I remember when I was a kid that one of the biggest events of late winter was searching for the first dandelion. Granny always told us that they were a promise of spring and once one was found, it wouldn’t be too much longer before warm weather would return to the mountain.
I’m sure the search was originally initiated to get the kids from underfoot during the dead of winter, and to give us a purpose. After the anticipation of Christmastime had worn off, but before the egg hiding of Eastertime, there is a long stretch of cold, hum-drum, and did I mention cold weather. Nothing to do but chores and hunkering down and waiting for better. For us kids, that meant go to school, come home and carry in the night’s wood, feed the stock, have supper, do homework, and get ready for bed. Day after day. After day.
The Mouth of Burns Holler. This is where the first dandelions would always appear. Granny's old house is visit on the right, the old stone cow barn, long since lost in a flood, stood on the left side of the road.
Then sometime in late February, Granny would holler at us kids as we were walking up the holler road from school and tell us it was getting to be about time for the dandelions to come up. She always picked an unseasonably warm day to tell us this (which I might add were uncommon in those days). Now she knew it was still too early for dandelions on the mountain, but she also knew it would give us a sense of purpose just when we needed it most. Once the word was given, the hunt was on. We would run to the house and throw down our books and bags, and head out the door. The chores would have to wait. In hindsight, granddad and Uncle Wood usually did the chores on the first day of the search. It was almost as if there was a vast conspiracy to get us kids out of the house. We knew the first blooms would appear on the hillside between Granny’s house and the old stone cow barn, and she would watch us search in vain for the first bloom. She’d come out on the porch and talk to us as we searched, “now when you all find a good mess, I’ll cook us all up a good meal. Good for the blood, they are.”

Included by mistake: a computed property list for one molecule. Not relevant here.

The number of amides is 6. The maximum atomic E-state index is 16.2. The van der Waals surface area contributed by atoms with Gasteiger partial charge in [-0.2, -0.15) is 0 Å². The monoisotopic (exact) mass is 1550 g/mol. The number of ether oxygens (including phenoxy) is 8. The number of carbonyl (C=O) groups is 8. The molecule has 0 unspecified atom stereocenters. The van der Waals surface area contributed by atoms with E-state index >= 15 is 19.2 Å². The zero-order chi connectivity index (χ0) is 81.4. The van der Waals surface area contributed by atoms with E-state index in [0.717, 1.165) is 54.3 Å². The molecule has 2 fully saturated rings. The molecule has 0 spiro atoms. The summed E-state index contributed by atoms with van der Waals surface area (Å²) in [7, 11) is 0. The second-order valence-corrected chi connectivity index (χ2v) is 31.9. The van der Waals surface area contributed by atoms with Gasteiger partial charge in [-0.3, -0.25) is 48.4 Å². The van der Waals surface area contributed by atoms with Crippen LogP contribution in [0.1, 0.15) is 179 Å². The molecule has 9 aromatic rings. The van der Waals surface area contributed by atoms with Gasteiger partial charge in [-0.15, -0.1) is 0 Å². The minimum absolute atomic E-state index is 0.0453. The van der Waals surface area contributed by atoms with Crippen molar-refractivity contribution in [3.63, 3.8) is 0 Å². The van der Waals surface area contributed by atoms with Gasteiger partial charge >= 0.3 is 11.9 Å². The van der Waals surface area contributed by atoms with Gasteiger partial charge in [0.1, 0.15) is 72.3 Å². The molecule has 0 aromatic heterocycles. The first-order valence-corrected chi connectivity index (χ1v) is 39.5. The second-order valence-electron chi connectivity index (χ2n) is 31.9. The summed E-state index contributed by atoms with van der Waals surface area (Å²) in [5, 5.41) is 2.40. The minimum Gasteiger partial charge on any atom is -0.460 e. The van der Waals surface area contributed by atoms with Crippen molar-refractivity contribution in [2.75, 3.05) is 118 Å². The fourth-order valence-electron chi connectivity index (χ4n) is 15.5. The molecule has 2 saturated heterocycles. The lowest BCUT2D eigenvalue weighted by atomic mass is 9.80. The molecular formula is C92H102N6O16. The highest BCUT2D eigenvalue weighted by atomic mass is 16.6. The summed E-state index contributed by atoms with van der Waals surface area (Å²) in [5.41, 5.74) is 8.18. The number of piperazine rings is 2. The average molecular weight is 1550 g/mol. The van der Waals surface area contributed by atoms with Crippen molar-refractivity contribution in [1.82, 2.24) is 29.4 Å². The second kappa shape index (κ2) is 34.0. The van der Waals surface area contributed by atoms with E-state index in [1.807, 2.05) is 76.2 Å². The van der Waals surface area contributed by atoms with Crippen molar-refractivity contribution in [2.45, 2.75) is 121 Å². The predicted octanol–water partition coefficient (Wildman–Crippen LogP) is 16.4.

Day after day, after school, we would look for it. On Saturday mornings we would look for it. On Sunday afternoons we would look for it. We paid attention to the other signs of spring that would give us a clue as to when and where it might be. I devised a method that when the hog pen started smelling pretty ripe, it was a sign that dandelions were up. Somewhere, anyway. My methodology never really panned out but I swore that it would someday.
Springtime on the Mountain. Clothesline, dogwoods, lilacs and a chickenhouse. We all think of different things when we think of springtime. This says it to me.
Then one day when we least expected it, there it would be. The first bloom. It would be small, gnarled, half-frozen and unopened, but it was the first. Whoever found it would let out a whoop and everyone would come running. Sure enough, there it was. The finder would pick it and we’d all take off for Granny’s house. Of course, she’d hear us coming long before she could see us, and she would have us some treat made up. Like molasses candy, or tater candy or something of the like. It was almost as if Granny knew what day we’d find the first dandelion. Looking back, I wouldn’t be surprised to learn that Granny used to look for the first bloom while all of us kids were away at school. Granny always did love her dandelions.
A good place to find dandelions. At the right time of year, you can pick a mess in just a few minutes.